Stretching across Namibia, Botswana and South Africa, the 360,000 square miles of vast fossil desert lands make up what is known as the Kalahari Desert. The name derives from the Tswana word meaning "great thirst". Most of the desert is not considered true desert, due to the amount of rainfall the area receives. Although huge tracts of land provide excellent grazing areas after good rains, there is still a great deal of the desert that remains arid and covered by vast expanses of red sand.
Nearly 10,000 years ago, this area was dominated by the large, ancient Lake Makgadikgadi. Since its drainage, the region has been left with dry riverbeds. The annual wet season, which can bring anywhere from 3-7.5 inches of rain annually, provides the longed-for rains that sustain various grasslands and the flora and fauna of the area. The rains drain into the salt pans of the Makgadikgadi Pan in Botswana and the Etosha Pan in Namibia. These wetlands attract tens of thousands of flamingos as well as many other species of wildlife.
The dry riverbeds used to be havens for large wildlife such as elephant and giraffe. Now they act as occasional grazing spots for the wildlife of the area. Popular wildlife of the Kalahari include lion, cheetah, leopard, brown hyena, meerkat, warthog, jackal, and several species of antelope. Abundant species of birds and reptiles can also be found in this region.
Despite the arid climate and desolate landscape, the Kalahari Desert is dotted with many different species of plant life. The abundant, native acacia trees can be found throughout and various grasses provide sustenance for the desert-adapted wildlife. Remarkable, large nests of weaver birds can be found in the camelthorn trees. Certain exotic fruits in the region include Kiwano fruit and Tsamma melon, or wild watermelon.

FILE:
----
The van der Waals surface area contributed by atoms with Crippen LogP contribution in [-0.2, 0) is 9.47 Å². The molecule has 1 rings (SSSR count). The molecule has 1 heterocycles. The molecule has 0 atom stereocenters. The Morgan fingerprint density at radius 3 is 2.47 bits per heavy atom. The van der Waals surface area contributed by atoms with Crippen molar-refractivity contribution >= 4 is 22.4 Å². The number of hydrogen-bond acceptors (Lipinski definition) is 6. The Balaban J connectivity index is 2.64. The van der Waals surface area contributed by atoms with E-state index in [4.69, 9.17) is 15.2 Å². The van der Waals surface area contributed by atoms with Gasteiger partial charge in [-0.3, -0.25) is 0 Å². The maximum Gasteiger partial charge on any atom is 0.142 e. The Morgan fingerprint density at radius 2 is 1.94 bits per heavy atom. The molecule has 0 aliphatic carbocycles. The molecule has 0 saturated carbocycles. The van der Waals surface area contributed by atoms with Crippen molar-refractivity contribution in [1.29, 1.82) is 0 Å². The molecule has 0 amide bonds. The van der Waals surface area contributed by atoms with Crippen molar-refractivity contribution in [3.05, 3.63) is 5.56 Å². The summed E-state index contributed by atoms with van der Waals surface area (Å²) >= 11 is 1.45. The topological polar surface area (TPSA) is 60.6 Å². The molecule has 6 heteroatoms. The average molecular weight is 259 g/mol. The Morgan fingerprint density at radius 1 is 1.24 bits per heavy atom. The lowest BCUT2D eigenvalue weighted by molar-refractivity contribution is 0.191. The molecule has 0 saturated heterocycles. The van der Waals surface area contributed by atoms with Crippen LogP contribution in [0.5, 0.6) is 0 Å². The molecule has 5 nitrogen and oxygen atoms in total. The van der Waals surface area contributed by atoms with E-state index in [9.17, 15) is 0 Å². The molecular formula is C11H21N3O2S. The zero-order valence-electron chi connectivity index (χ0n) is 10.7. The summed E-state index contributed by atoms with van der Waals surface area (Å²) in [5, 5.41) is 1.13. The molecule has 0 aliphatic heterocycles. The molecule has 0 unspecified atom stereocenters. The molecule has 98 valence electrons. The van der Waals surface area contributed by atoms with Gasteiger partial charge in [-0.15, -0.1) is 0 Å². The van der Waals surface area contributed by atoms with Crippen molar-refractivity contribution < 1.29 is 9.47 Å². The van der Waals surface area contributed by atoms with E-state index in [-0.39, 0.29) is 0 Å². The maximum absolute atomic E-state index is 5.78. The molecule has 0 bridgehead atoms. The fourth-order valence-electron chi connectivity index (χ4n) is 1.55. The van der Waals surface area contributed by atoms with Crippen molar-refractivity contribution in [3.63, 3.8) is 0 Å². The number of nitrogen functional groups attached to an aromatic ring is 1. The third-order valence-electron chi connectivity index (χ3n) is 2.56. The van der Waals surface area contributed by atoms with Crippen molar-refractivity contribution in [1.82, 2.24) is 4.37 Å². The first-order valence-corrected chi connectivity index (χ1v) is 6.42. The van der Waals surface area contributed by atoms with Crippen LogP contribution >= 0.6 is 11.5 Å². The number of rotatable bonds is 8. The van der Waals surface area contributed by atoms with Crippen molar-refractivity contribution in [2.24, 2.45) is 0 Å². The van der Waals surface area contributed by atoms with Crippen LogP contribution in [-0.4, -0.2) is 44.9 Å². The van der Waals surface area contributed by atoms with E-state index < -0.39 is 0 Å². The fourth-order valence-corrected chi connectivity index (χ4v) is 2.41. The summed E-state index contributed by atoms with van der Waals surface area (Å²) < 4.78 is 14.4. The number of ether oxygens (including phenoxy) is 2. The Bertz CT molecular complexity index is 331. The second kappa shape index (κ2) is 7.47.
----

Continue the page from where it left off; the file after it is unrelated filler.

A native people to the Kalahari Desert, the San people, have lived in this region for nearly 20,000 years. As foragers, they have survived on remarkable methods of hunting with bow and arrow, and gathering the fruits, insects and roots. Due to the lack of water resources, the San collect rain water in blown-out ostrich eggs, and acquire much of their daily water from roots and fruits on or under the desert floor. Only a small number of the San still practice and follow the traditional Kalahari way of life due to the threatening influence of industrial civilization.
The extraordinary landscape of the Kalahari Desert and the fantastic phenomena of an arid, fossil desert teeming with spectacular flora and fauna is an outstanding sight for safari lovers.
Visit the Kalahari Desert on an extension to any of our Botswana Safaris.